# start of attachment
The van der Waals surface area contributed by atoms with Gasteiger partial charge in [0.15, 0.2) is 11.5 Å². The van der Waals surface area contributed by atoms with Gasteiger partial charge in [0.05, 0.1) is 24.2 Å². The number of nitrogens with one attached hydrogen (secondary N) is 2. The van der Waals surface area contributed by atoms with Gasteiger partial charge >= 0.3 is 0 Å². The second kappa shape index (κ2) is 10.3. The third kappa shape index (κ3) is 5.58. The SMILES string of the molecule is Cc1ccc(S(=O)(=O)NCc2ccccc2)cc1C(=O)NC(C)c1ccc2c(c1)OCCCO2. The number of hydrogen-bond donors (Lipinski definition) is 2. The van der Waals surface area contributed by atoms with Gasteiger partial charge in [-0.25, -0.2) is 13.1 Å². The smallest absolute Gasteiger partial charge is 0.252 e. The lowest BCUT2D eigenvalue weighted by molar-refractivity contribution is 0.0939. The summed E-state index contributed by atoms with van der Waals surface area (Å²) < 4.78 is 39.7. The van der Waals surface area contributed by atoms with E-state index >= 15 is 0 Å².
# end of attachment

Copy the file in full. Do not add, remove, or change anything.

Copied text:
The van der Waals surface area contributed by atoms with Gasteiger partial charge in [0.15, 0.2) is 11.5 Å². The van der Waals surface area contributed by atoms with Gasteiger partial charge in [0.05, 0.1) is 24.2 Å². The number of nitrogens with one attached hydrogen (secondary N) is 2. The van der Waals surface area contributed by atoms with Gasteiger partial charge >= 0.3 is 0 Å². The second kappa shape index (κ2) is 10.3. The third kappa shape index (κ3) is 5.58. The SMILES string of the molecule is Cc1ccc(S(=O)(=O)NCc2ccccc2)cc1C(=O)NC(C)c1ccc2c(c1)OCCCO2. The number of hydrogen-bond donors (Lipinski definition) is 2. The van der Waals surface area contributed by atoms with Gasteiger partial charge in [-0.25, -0.2) is 13.1 Å². The smallest absolute Gasteiger partial charge is 0.252 e. The lowest BCUT2D eigenvalue weighted by molar-refractivity contribution is 0.0939. The summed E-state index contributed by atoms with van der Waals surface area (Å²) < 4.78 is 39.7. The van der Waals surface area contributed by atoms with E-state index >= 15 is 0 Å².